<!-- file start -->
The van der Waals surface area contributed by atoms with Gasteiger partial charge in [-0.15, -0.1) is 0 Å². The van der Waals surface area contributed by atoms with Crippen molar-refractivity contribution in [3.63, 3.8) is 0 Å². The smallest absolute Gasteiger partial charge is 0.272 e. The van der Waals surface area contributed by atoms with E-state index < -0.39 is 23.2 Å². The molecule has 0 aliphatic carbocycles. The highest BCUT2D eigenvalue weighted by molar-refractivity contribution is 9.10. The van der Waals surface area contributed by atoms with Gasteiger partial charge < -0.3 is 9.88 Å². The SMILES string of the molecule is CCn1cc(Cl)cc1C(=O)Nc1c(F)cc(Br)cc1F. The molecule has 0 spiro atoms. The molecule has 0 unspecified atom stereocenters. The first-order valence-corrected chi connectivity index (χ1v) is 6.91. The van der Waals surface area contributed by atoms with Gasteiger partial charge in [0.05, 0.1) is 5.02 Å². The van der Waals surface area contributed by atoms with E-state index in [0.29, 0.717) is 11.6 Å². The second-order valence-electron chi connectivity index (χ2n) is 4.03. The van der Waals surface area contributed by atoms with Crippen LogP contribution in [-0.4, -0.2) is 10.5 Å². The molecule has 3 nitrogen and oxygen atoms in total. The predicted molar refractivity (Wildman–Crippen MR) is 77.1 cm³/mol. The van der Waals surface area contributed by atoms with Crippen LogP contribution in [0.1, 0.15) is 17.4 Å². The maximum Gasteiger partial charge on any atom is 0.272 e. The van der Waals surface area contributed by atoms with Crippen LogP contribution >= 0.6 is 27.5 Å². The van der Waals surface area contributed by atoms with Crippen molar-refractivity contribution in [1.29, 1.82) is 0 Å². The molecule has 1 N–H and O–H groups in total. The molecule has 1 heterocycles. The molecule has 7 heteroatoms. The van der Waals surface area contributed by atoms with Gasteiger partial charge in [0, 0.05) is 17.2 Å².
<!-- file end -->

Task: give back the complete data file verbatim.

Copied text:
The van der Waals surface area contributed by atoms with Gasteiger partial charge in [-0.15, -0.1) is 0 Å². The van der Waals surface area contributed by atoms with Crippen molar-refractivity contribution in [3.63, 3.8) is 0 Å². The smallest absolute Gasteiger partial charge is 0.272 e. The van der Waals surface area contributed by atoms with E-state index < -0.39 is 23.2 Å². The molecule has 0 aliphatic carbocycles. The highest BCUT2D eigenvalue weighted by molar-refractivity contribution is 9.10. The van der Waals surface area contributed by atoms with Gasteiger partial charge < -0.3 is 9.88 Å². The SMILES string of the molecule is CCn1cc(Cl)cc1C(=O)Nc1c(F)cc(Br)cc1F. The molecule has 0 spiro atoms. The molecule has 0 unspecified atom stereocenters. The first-order valence-corrected chi connectivity index (χ1v) is 6.91. The van der Waals surface area contributed by atoms with Gasteiger partial charge in [0.05, 0.1) is 5.02 Å². The van der Waals surface area contributed by atoms with E-state index in [0.29, 0.717) is 11.6 Å². The second-order valence-electron chi connectivity index (χ2n) is 4.03. The van der Waals surface area contributed by atoms with Crippen LogP contribution in [-0.4, -0.2) is 10.5 Å². The molecule has 3 nitrogen and oxygen atoms in total. The predicted molar refractivity (Wildman–Crippen MR) is 77.1 cm³/mol. The van der Waals surface area contributed by atoms with Crippen LogP contribution in [0.1, 0.15) is 17.4 Å². The maximum Gasteiger partial charge on any atom is 0.272 e. The van der Waals surface area contributed by atoms with Crippen LogP contribution >= 0.6 is 27.5 Å². The van der Waals surface area contributed by atoms with Crippen molar-refractivity contribution in [1.29, 1.82) is 0 Å². The molecule has 1 N–H and O–H groups in total. The molecule has 1 heterocycles. The molecule has 7 heteroatoms. The van der Waals surface area contributed by atoms with Gasteiger partial charge in [0, 0.05) is 17.2 Å².